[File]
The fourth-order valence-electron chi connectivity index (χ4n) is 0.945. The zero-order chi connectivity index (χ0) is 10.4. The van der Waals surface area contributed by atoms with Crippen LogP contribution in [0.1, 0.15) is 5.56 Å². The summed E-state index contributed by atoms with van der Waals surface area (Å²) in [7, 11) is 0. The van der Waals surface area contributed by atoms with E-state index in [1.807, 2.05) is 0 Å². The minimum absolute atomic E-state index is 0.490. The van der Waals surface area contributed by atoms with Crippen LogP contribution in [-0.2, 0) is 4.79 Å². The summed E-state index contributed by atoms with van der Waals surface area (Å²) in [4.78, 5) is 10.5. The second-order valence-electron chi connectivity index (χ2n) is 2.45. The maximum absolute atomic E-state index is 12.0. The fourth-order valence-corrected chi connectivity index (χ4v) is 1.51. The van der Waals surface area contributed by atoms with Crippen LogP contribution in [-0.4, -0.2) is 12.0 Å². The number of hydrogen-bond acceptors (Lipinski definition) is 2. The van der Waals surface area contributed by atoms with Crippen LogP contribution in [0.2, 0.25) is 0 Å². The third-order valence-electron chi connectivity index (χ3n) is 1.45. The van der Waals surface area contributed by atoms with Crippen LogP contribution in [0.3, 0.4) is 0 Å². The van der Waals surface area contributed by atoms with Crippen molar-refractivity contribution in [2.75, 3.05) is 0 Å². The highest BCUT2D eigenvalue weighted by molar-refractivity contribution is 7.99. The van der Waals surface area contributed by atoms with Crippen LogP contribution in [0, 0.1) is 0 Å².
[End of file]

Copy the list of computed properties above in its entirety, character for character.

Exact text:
The fourth-order valence-electron chi connectivity index (χ4n) is 0.945. The zero-order chi connectivity index (χ0) is 10.4. The van der Waals surface area contributed by atoms with Crippen LogP contribution in [0.1, 0.15) is 5.56 Å². The summed E-state index contributed by atoms with van der Waals surface area (Å²) in [7, 11) is 0. The van der Waals surface area contributed by atoms with E-state index in [1.807, 2.05) is 0 Å². The minimum absolute atomic E-state index is 0.490. The van der Waals surface area contributed by atoms with Crippen LogP contribution in [-0.2, 0) is 4.79 Å². The summed E-state index contributed by atoms with van der Waals surface area (Å²) in [4.78, 5) is 10.5. The second-order valence-electron chi connectivity index (χ2n) is 2.45. The maximum absolute atomic E-state index is 12.0. The fourth-order valence-corrected chi connectivity index (χ4v) is 1.51. The van der Waals surface area contributed by atoms with Crippen LogP contribution in [-0.4, -0.2) is 12.0 Å². The number of hydrogen-bond acceptors (Lipinski definition) is 2. The van der Waals surface area contributed by atoms with Crippen LogP contribution in [0.2, 0.25) is 0 Å². The third-order valence-electron chi connectivity index (χ3n) is 1.45. The van der Waals surface area contributed by atoms with Crippen LogP contribution in [0.3, 0.4) is 0 Å². The van der Waals surface area contributed by atoms with Crippen molar-refractivity contribution in [2.75, 3.05) is 0 Å². The highest BCUT2D eigenvalue weighted by molar-refractivity contribution is 7.99. The van der Waals surface area contributed by atoms with Crippen LogP contribution in [0, 0.1) is 0 Å².